Transactional Scripts (aka Services) and Domain Model
This post has been compiling in my head for some time now. I think I created entry in blogger with such title back in February. Probably the thing that was keeping me off this work was the amount of detailed explanations and code examples to prepare. Also, topic isn’t really that interesting for myself now since I had multiple discussions and arguments on this subject. However, I still see people that often falls in the trap of “Transactional scripts” so I decided that it is probably worth writing about this so more programmers would be able to identify flaws in their design and improve.
Let’s start with Transactional Scripts. What are they? I would say that this is Procedural Programming disguised as OOP. In practice, it looks something like this: you have a bunch of objects that have only values but only few methods (probably setters and getters) and a bunch of “Services”* that manipulate those objects to get them into desired state (and persist) according your business process. Let rephrase that to emphasize what’s happening - you have multiple scenarios that hold your business logic but your “model” objects don’t have any.
Example for completeness:
Domain oriented model on the other hand, does encourage keeping closely related processes and business objects or entities together. If some specific process is related to object, they will probably be in the same class. Most importantly, code is shaped after actual business language and flow, instead of being placed somewhere predefined.
For comparison, let’s take a look here:
According to Fowler, using Transactional Scripts is justifiable for small projects. For larger ones you want to Domain Driven Design. Why is that? The problem with Transactional Scripts is that while they are easy to start with, maintenance costs rumps up quite quickly when your project size increases. I would say this happens due to distributed logic among different parts of system - let’s say you have special “corporate” order type which needs to be executed using different rules than for regular customer. You will end up writing all of that logic under separate Transactional Script that has to be incorporated into existing ones. This may not be so trivial task when you have around 100 or more. Additional flow might break existing scripts’ functionality, new script may not be able to reuse same code for other scripts since it’s hard to extract from current ones. DDD’ish approach would probably solve the same problem using plain polymorphism.
Shorter version: it’s a lot harder to apply SOLIDprinciples while using Transactional Scripts. Also, these scripts tend to have circular dependencies between each other for different modules. Business logic isn’t encapsulated by business entities.
It’s really hard to come up with decent examples here because we want to have example short so it would be easier to follow what is this example about. However, while it is easy to understand it will negate main point of showing why such transactional scripts are harder to maintain compared to proper Domain Model. Also, having really big examples here wouldn’t look nice and main text would be hard to read.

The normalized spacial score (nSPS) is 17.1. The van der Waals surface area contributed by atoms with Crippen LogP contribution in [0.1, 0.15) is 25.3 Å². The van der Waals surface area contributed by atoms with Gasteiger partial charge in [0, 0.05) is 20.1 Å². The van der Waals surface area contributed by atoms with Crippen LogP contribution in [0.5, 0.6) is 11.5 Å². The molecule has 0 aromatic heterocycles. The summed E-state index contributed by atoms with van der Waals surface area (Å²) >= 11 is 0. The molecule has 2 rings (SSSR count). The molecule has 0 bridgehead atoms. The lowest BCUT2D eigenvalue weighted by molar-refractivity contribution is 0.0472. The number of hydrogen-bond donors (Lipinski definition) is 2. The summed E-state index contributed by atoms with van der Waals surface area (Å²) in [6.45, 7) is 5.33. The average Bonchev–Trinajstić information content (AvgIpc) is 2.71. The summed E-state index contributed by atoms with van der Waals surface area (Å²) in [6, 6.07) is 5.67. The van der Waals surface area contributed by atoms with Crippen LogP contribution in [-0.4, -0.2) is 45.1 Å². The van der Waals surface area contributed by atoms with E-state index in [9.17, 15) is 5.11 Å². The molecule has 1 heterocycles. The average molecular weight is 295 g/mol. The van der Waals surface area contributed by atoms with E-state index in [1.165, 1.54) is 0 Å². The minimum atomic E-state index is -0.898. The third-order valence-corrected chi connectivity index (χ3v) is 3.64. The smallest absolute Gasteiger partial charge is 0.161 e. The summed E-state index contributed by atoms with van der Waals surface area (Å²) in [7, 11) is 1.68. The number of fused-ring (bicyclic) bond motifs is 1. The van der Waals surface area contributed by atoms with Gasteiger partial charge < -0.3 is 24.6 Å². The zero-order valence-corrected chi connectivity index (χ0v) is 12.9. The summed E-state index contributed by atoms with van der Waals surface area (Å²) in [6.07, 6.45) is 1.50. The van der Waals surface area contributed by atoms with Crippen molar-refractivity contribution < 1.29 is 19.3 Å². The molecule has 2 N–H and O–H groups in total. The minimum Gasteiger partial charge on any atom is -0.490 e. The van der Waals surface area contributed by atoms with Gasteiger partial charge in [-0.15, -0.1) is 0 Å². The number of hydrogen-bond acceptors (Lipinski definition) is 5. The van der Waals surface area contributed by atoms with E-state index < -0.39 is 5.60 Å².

If you can notice any of these problems in your projects, it could mean that Transactional Scripts aren’t working well for you:
- Adding additional step in our flow requires major restructuring
- Changing “domain” object’s rules ripples through multiple files
- Different feature modules have cyclic dependencies between them
- Code cannot be changed since it is used in MANY files
- Entity’s lifecycle cannot be described or can be only partly
- Big project cannot be broken into smaller modules (SOAish) because of spaghetti dependencies
In the end this sums up to that that Transactional Scripts don’t follow OOP principles and thus results in code that’s harder to maintain. Remember that part where you have to keep your business logic (Transactional Scripts) for your Entities that are saved in database? That’s basically means that you are going to have low cohesion[link]. Let me elaborate on this point next.
There is nice interpretation about orthogonality and cohesionin “The Pragmatic Programmer” book. Orthogonality in software projects basically means that changing one piece of system won’t impact another one because they are “orthogonal” (independent) to each other. What does cohesion have to do with this? Cohesion shows how much module or class depends on itself to accomplish its task and how few other components it uses. Since Transactional Scripts approach to handling business logic always results in low cohesion (classes will always heavily depend on other classes) it basically means that your project in the end will be a lot harder to maintain than DDD’ish approach.
One may think that just using plain old good OO Design and SOLID principles would mitigate this problem and this is totally true. But basically Domain Driven Design is the good practices applied your business domain context :).
I hope I made my reasoning clear why do I prefer DDD approach to tackling business logic and I hope it will help you to refine your design or help choosing better approach too :).
*They are often called “Services” but actually “Services” are different things in Domain Driven Design. What do people usually call “Services” in software actually are “Transactional Scripts”.